Arria

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Arria et Paetus, sculpture by Pierre Lepautre and Jean-Baptiste Théodon, Musée du Louvre

Arria (also Arria Major) was a woman in ancient Rome. Her husband Caecina Paetus was ordered by the emperor Claudius to commit suicide for his part in a rebellion but was not capable of forcing himself to do so. Arria wrenched the dagger from him and stabbed herself, then returned it to her husband, telling him that it didn't hurt ("Non dolet, Paete!"). Her story was recorded in the letters of Pliny the Younger, who obtained his information from Arria's granddaughter, Fannia.

Pliny records that Arria's son died at the same time as Caecina Paetus was quite ill. She apparently arranged and planned the child's funeral without her husband even knowing of his death. Every time she visited her husband Arria told him that the boy was improving. If emotion threatened to get the better of her she excused herself from the room and would, in Pliny's words, "give herself to sorrow," then return to her husband with a calm demeanor.

After the rebellion against Claudius led by Lucius Arruntius Camillus Scribonianus in 42. AD, Scribonianus was killed and Caecina was taken to Rome as a prisoner for conspiring with him. Arria begged the captain of the ship to allow her to join him on board. She claimed that if a consular Roman man was allowed slaves to take care of him, then she should save them the trouble and look after him herself. The captain refused, so Arria followed the great ship in a small fishing boat all the way to Rome.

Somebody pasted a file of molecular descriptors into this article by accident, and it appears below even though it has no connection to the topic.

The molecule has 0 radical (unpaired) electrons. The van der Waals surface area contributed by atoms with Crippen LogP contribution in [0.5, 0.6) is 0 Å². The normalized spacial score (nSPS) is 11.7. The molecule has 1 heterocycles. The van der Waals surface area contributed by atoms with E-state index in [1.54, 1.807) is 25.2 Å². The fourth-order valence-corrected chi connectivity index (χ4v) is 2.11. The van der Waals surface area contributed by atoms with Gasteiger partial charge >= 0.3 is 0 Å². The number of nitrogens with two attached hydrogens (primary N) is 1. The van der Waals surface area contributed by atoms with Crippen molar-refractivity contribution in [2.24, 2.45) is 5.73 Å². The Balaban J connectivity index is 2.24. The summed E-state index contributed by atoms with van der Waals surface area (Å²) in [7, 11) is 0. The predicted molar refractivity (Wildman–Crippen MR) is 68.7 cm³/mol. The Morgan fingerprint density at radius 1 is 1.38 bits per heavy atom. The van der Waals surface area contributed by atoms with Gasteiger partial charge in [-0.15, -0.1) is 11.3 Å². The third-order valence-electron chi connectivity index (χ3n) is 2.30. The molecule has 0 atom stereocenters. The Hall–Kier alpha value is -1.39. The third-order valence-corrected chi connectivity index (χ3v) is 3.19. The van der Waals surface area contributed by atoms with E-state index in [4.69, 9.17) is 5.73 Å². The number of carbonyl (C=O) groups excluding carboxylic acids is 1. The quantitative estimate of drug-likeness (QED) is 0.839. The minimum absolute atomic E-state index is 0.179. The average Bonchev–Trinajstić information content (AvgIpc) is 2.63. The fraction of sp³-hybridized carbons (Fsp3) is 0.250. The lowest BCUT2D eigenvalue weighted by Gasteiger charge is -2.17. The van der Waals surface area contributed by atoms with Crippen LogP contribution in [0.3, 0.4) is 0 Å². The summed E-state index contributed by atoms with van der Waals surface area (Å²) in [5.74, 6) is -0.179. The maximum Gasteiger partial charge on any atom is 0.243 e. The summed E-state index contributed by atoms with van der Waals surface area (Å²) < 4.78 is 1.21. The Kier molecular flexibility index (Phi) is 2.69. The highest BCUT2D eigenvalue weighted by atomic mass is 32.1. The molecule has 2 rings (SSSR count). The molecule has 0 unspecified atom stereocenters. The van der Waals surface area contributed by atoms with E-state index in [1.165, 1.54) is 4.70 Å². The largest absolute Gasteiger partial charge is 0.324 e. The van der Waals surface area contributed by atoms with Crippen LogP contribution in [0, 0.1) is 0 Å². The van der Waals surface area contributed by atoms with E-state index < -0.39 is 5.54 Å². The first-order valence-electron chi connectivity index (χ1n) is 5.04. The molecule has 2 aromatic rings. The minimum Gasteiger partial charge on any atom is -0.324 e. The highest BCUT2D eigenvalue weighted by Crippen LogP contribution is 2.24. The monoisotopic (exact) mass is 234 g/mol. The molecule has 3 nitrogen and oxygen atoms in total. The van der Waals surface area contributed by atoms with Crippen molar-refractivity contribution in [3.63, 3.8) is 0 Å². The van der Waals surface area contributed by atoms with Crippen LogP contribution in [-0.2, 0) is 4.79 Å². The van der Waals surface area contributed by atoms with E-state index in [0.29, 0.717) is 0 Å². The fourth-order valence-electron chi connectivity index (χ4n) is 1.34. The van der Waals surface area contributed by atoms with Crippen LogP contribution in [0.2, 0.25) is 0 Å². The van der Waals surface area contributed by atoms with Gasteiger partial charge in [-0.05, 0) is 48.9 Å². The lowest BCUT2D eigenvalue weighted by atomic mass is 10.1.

Arria openly attacked the wife of the rebellion leader Scribonianus for giving evidence to the prosecution, crying:

"Am I to listen to you who could go on living after Scribonianus died in your arms?" [1]

It was this sentence which alerted everyone to her intention of dying alongside Paetus.

Her son-in-law, Thrasea, attempted to persuade her to live, asking her if she would want her own daughter to kill herself if he were sentenced to death. Arria insisted that she would if her daughter (also called Arria) had lived as long and happily with Thrasea as she herself had with Caecina.

She was watched very closely from that point onwards but, realising this, Arria said that they could not stop her from dying. Having pointed this out she ran, head first, in o a wall and knocked herself out cold. When she came to, she cried:

"I told you I would do it the hard way if you stopped me from doing it the easy way."[2]

Arria was eventually permitted to join her husband in a "noble death" (falling on one's own sword/dagger).

References[edit]

  1. ^ Pliny the Younger, Letters 3.16. AD 97/107.
  2. ^ Pliny the Younger, Letters 3.16. AD 97/107. L